Got Mice in Your Stove? Here's How to Get Rid of Them

You begin to hear small scratching noises at night, and there are little holes ripped in various food packages. Eventually, you find a pile of tiny brown mouse poop, and your worst fears are confirmed- you have mice. Mice are the adorable characters in Disney movies and are undeniably one of the cutest rodents, but they are decidedly not cute when they've taken up residence in your home. Mice infestations are often found in the kitchen, where scraps of food can be feasted upon. One of the most common places that mice are attracted to is the stove.

An infestation of any critter is bad, but mice seem to be especially difficult to get rid of. The thought of little rodents sifting through your food at night is bad enough, but now you have to figure out how to get rid of them? This is a common problem for homeowners, and it can feel overwhelming to address. Mice are often found in the stove, since they are attracted to the warmth of the pilot light and the food crumbs that often build up.

How to Get Mice Out of the Stove

mice in stove

Fortunately, there are many tried-and-true methods of dealing with a mouse problem, from various types of traps to getting professional help. The first step after discovering a mouse infestation is to clean your kitchen. The mice were originally attracted to your stove because of food, so it's important to remove this incentive.

1. Clean Up

Ensure that any potential food sources are sealed, including garbage bags. Clean the floor to get rid of any crumbs. Scrub the inside of your stove and pull it away from the wall to clean behind it. Keep inspecting your stove every day to ensure that no food build-up is happening.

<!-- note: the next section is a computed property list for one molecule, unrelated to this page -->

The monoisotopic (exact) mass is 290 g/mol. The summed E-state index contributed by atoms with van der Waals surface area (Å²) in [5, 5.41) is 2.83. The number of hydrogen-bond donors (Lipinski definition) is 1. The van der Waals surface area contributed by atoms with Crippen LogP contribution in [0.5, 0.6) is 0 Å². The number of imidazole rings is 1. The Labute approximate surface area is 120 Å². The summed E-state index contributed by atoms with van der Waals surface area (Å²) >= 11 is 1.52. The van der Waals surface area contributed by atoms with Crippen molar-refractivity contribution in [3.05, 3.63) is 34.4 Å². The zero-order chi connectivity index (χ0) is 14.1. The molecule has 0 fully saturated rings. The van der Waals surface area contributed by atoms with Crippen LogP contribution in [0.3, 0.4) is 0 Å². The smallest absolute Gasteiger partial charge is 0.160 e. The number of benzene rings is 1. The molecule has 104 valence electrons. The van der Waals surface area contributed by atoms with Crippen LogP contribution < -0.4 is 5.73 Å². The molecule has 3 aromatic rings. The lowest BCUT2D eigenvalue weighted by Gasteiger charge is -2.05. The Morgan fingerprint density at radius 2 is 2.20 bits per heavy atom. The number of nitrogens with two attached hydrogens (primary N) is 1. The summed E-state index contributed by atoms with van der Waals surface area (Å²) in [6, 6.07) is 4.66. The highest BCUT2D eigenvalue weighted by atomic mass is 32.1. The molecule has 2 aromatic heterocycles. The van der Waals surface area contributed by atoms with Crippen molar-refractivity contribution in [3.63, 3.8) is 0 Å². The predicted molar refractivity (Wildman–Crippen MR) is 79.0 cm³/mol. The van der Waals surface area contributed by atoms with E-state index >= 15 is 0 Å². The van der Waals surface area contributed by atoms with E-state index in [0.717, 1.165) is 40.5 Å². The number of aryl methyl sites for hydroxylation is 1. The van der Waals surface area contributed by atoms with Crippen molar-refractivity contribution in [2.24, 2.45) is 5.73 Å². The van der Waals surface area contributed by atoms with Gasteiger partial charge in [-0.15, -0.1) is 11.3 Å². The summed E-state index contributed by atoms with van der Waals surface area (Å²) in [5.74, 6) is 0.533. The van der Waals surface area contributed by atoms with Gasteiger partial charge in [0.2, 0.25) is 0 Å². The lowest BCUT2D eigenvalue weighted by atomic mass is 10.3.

2. Find Entry Points

After cleaning, inspect your home for potential entry points that the mice could have used to come in. Look for mouse droppings or marks on the wall near the floor where mice may have gnawed their way in. Check behind sinks and near pipes for small holes. Since the mice are in your stove, be especially attentive to that area. Even too much of a gap around a gas intake hose can be used as an entry point for mice.

3. Seal Entry Points

Once you've found any potential entry points, these need to be sealed off so that the mice can't get in. Soak some cotton balls in pure peppermint oil. Once fully soaked, insert the cotton balls into any holes you found that could be an entry point. Then insert steel wool into the holes, adding it to the cotton balls. Cover the steel wool with spackling paste, and smooth it with a spoon or spatula. Tape cardboard over the spackling as it dries to ensure that mice don't disturb it.

4. Turn Off Gas

If you have a gas stove, you'll need to turn off the gas line by turning the valve on the gas intake hose. Then use two wrenches or pliers to unscrew the hose's screw coupling, and pull the stove out fully.

5. Set Traps

mice in stove

Now it's time to get the mice out! Place mouse traps around the stove. Glue traps, also called sticky traps, are an excellent choice, but snap traps are effective as well. If you have snap traps, fill them with attractants like peanut butter or cheese.

6. Turn On Oven

Now, turn on the oven, including the broiler if there is one. Don't bother with turning on the stovetop, since this won't affect the mice. Any mice in the stove will need to escape the heat, so the goal is for them to get caught by the traps surrounding the stove. Follow any mice that make it past the traps to any other mouse holes you may have missed. Fill those holes with peppermint oil, steel wool, and spackling to make sure the mice can't use them again.

Keep Checking!

Hopefully, the mice in your stove are gone and have learned their lesson! However, just to be on the safe side, it's a good idea to set traps and leave them around the kitchen, along the walls, just in case there were any mouse holes you missed or stragglers who escaped. Check traps every day, get rid of any mice you catch, and reset the traps while the problem continues. Be careful if you have pets or small children, since traps can be dangerous.

mouse trap

If the mice don't go away or you don't have it in you to mouse-proof your home, it might be best to call pest control. DIY mouse-catching can be exhausting and difficult, especially if you have a big house or a large mouse infestation. However, hopefully this DIY method will rid your home of any unwanted inhabitants!

Watch: Artists Make Tiny Attractions for Mice